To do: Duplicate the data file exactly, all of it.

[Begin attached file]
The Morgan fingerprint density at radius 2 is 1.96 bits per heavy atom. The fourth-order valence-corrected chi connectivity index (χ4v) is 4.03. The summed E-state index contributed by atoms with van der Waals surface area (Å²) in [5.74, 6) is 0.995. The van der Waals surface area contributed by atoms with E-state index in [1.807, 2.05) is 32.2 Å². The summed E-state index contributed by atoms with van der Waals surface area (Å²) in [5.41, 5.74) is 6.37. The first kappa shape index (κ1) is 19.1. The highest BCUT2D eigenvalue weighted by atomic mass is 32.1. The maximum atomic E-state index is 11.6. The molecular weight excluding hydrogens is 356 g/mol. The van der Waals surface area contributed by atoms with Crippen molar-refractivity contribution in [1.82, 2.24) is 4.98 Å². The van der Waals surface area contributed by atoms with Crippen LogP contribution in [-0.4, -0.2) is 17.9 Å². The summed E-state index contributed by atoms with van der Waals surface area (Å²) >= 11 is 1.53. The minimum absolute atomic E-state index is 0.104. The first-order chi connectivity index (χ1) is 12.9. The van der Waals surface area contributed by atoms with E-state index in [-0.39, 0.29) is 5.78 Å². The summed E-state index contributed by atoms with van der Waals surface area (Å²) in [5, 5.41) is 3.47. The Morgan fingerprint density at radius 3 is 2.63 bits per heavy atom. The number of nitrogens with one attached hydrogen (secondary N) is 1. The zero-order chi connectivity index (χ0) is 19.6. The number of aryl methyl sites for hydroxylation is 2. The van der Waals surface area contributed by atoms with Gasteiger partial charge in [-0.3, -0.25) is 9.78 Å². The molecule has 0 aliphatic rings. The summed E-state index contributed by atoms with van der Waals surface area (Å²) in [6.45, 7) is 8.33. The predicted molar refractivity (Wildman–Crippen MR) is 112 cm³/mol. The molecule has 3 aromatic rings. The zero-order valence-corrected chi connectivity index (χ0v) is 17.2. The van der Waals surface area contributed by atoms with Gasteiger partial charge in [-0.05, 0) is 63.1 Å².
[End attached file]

The Morgan fingerprint density at radius 2 is 1.96 bits per heavy atom. The fourth-order valence-corrected chi connectivity index (χ4v) is 4.03. The summed E-state index contributed by atoms with van der Waals surface area (Å²) in [5.74, 6) is 0.995. The van der Waals surface area contributed by atoms with E-state index in [1.807, 2.05) is 32.2 Å². The summed E-state index contributed by atoms with van der Waals surface area (Å²) in [5.41, 5.74) is 6.37. The first kappa shape index (κ1) is 19.1. The highest BCUT2D eigenvalue weighted by atomic mass is 32.1. The maximum atomic E-state index is 11.6. The molecular weight excluding hydrogens is 356 g/mol. The van der Waals surface area contributed by atoms with Crippen molar-refractivity contribution in [1.82, 2.24) is 4.98 Å². The van der Waals surface area contributed by atoms with Crippen LogP contribution in [-0.4, -0.2) is 17.9 Å². The summed E-state index contributed by atoms with van der Waals surface area (Å²) >= 11 is 1.53. The minimum absolute atomic E-state index is 0.104. The first-order chi connectivity index (χ1) is 12.9. The van der Waals surface area contributed by atoms with E-state index in [-0.39, 0.29) is 5.78 Å². The summed E-state index contributed by atoms with van der Waals surface area (Å²) in [5, 5.41) is 3.47. The Morgan fingerprint density at radius 3 is 2.63 bits per heavy atom. The number of nitrogens with one attached hydrogen (secondary N) is 1. The zero-order chi connectivity index (χ0) is 19.6. The number of aryl methyl sites for hydroxylation is 2. The van der Waals surface area contributed by atoms with Gasteiger partial charge in [-0.3, -0.25) is 9.78 Å². The molecule has 0 aliphatic rings. The summed E-state index contributed by atoms with van der Waals surface area (Å²) in [6.45, 7) is 8.33. The predicted molar refractivity (Wildman–Crippen MR) is 112 cm³/mol. The molecule has 3 aromatic rings. The zero-order valence-corrected chi connectivity index (χ0v) is 17.2. The van der Waals surface area contributed by atoms with Gasteiger partial charge in [-0.05, 0) is 63.1 Å².